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Editorial

Setting the Olympic hook

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I had a brief discussion this week with a person who isn’t all that keen on the 2010 Olympics, primarily because of the money they cost, but who had spent a few days in Torino during last month’s Winter Olympics. This person still isn’t convinced the Olympics are worth the cost, but would go back to Torino and the Piedmont region for a vacation.

Fishermen, I believe, call that setting the hook. And that’s what hosting the Olympics can be about. Seventeen days flies by quickly, but the impressions made can payoff over a lifetime.

Most of us who enjoyed a company-paid or government-paid trip to the Torino Olympics probably came back thinking that the whole Olympic thing may be worthwhile. Being there, you could experience some of the intangible, feel-good benefits of hosting the Games, things like creating greater awareness of the host region, seeing that region work to define itself to the world, cultural exchanges, the spirit of people coming together for sport, and the inspirational performances of some athletes.

The tangible benefits, of course, include international exposure, improved sports and convention facilities, improved infrastructure, and the influx of Olympic tourists, media and sponsors who spent lots of money.

The question for many has been: what do we have to pay for these tangible and intangible benefits and are they worth that price? Or could we achieve the same thing for less money? It’s a question that will never be answered to everyone’s satisfaction. And things like the expensive, energy-sucking bobsled/luge track don’t help Olympic supporters make their case.

But the debate about whether we should or should not host the Olympics is over. The Games are coming, and they are coming quickly. That doesn’t mean we shouldn’t continue to question escalating costs, but it’s also time to look at ourselves. The issue now should not be what we "get" from the Olympics, but rather, what we make of them. And to make the most of them we can’t look at the Olympics as just a 17-day event.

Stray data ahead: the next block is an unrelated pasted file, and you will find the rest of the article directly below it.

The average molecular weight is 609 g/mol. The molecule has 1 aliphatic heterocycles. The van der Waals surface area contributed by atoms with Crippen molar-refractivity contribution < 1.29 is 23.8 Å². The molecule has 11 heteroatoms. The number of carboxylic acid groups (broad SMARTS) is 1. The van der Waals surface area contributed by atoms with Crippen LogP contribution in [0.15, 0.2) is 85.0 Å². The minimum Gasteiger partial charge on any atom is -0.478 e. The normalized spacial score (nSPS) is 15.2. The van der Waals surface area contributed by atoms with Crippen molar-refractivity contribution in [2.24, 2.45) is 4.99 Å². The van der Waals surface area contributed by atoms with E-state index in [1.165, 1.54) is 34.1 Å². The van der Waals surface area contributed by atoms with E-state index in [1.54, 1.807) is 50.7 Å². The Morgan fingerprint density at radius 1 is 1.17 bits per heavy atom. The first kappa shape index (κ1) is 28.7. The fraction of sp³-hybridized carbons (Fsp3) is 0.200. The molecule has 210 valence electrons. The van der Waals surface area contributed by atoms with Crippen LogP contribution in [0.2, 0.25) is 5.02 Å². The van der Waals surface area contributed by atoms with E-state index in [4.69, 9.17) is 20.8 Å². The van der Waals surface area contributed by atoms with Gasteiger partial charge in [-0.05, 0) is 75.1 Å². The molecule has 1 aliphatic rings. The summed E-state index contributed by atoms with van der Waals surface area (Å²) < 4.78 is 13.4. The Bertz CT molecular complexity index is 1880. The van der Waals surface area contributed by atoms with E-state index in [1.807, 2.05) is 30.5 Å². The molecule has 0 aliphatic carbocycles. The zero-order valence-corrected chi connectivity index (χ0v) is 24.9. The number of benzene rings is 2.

Some people from Prince George understood this. They went to Italy to seek economic opportunities, including finding teams that wanted to train at their sports facilities prior to the 2010 Games. The Prince George contingent couldn’t find accommodation in Torino so they stayed in Milan, two hours away by train, and commuted daily.

A contingent from Vancouver Island was also in Italy, selling Mount Washington and the Comox Valley as a training area for Nordic athletes.

And Sun Peaks signed an agreement with the Austrian ski federation last year that will see the powerful Austrian ski team train at the Interior ski area each year leading up to 2010.

There was a Whistler contingent in Torino, of course, but it was primarily staff and officials with Tourism Whistler, the RMOW and Whistler Blackcomb. There were only a handful of Whistler businesses represented in Torino.

What we make of the 2010 Olympics will depend, to some degree, on what people see on television. Much was made of the decline in North American television ratings for the 2006 Winter Olympics, with American Idol attracting more viewers than the Games on some evenings. Some of that is to be expected when there is a time difference of six to nine hours and many events are shown on a taped-delay basis. For Whistler and all of B.C., the thing to remember for 2010 is that the Games will be broadcast live across Canada and in our most important foreign tourist market, the United States. A return to viewer numbers like those for the Salt Lake City Games is expected, when 187 million Americans watched an average of 29 hours each.

Then there are the intangibles that could boost interest in the 2010 Games and in sports. For Canadians, they might include people like Chandra Crawford or Erik Guay winning gold medals and elevating their sports – cross-country skiing and alpine skiing respectively – to an awareness level not seen since the days of the Crazy Canucks. How important to the Whistler economy would the Nordic centre be if cross-country skiing becomes, as Crawford said, the new yoga?

And while the athletes are somewhat isolated during the Olympics, tucked away behind walls and security forces guarding the athletes villages, many of them – several Canadians in particular – are impressive individuals. Crawford, Drew Neilson and Guay are all intelligent, articulate leaders who would likely rise to the top of whatever profession they chose. They just happen to be skiers and snowboarders.

Whistler, Vancouver, all of British Columbia will impress anyone who has never been here and decides to come for the 2010 Winter Olympics, or sees us on television during the Games. But is that enough? Looking at some of the tangible and intangible benefits the Olympics may bring, are we ready to make the most of these and turn the whole Olympic experience into something that pays off for years to come? Or are we just going to let the Games happen and see what comes from that 17-day period?

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